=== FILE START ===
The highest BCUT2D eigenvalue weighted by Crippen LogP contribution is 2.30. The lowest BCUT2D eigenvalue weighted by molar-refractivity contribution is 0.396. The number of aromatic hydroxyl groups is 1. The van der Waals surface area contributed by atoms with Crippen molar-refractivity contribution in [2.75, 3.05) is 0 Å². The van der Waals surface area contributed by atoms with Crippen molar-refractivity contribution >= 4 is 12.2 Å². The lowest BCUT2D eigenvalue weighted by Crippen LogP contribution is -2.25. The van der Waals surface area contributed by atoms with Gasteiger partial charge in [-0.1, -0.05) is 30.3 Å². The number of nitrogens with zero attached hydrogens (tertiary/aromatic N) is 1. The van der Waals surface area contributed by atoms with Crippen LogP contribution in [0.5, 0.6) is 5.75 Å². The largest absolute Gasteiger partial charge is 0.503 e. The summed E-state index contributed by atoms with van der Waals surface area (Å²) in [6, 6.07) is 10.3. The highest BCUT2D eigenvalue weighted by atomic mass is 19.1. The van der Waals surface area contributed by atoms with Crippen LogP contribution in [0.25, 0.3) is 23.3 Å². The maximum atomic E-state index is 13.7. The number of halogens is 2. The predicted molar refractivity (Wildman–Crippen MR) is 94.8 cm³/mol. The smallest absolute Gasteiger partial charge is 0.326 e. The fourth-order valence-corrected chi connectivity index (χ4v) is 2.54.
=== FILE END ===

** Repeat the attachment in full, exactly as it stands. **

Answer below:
The highest BCUT2D eigenvalue weighted by Crippen LogP contribution is 2.30. The lowest BCUT2D eigenvalue weighted by molar-refractivity contribution is 0.396. The number of aromatic hydroxyl groups is 1. The van der Waals surface area contributed by atoms with Crippen molar-refractivity contribution in [2.75, 3.05) is 0 Å². The van der Waals surface area contributed by atoms with Crippen molar-refractivity contribution >= 4 is 12.2 Å². The lowest BCUT2D eigenvalue weighted by Crippen LogP contribution is -2.25. The van der Waals surface area contributed by atoms with Gasteiger partial charge in [-0.1, -0.05) is 30.3 Å². The number of nitrogens with zero attached hydrogens (tertiary/aromatic N) is 1. The van der Waals surface area contributed by atoms with Crippen LogP contribution in [0.5, 0.6) is 5.75 Å². The largest absolute Gasteiger partial charge is 0.503 e. The summed E-state index contributed by atoms with van der Waals surface area (Å²) in [6, 6.07) is 10.3. The highest BCUT2D eigenvalue weighted by atomic mass is 19.1. The van der Waals surface area contributed by atoms with Crippen LogP contribution in [0.25, 0.3) is 23.3 Å². The maximum atomic E-state index is 13.7. The number of halogens is 2. The predicted molar refractivity (Wildman–Crippen MR) is 94.8 cm³/mol. The smallest absolute Gasteiger partial charge is 0.326 e. The fourth-order valence-corrected chi connectivity index (χ4v) is 2.54.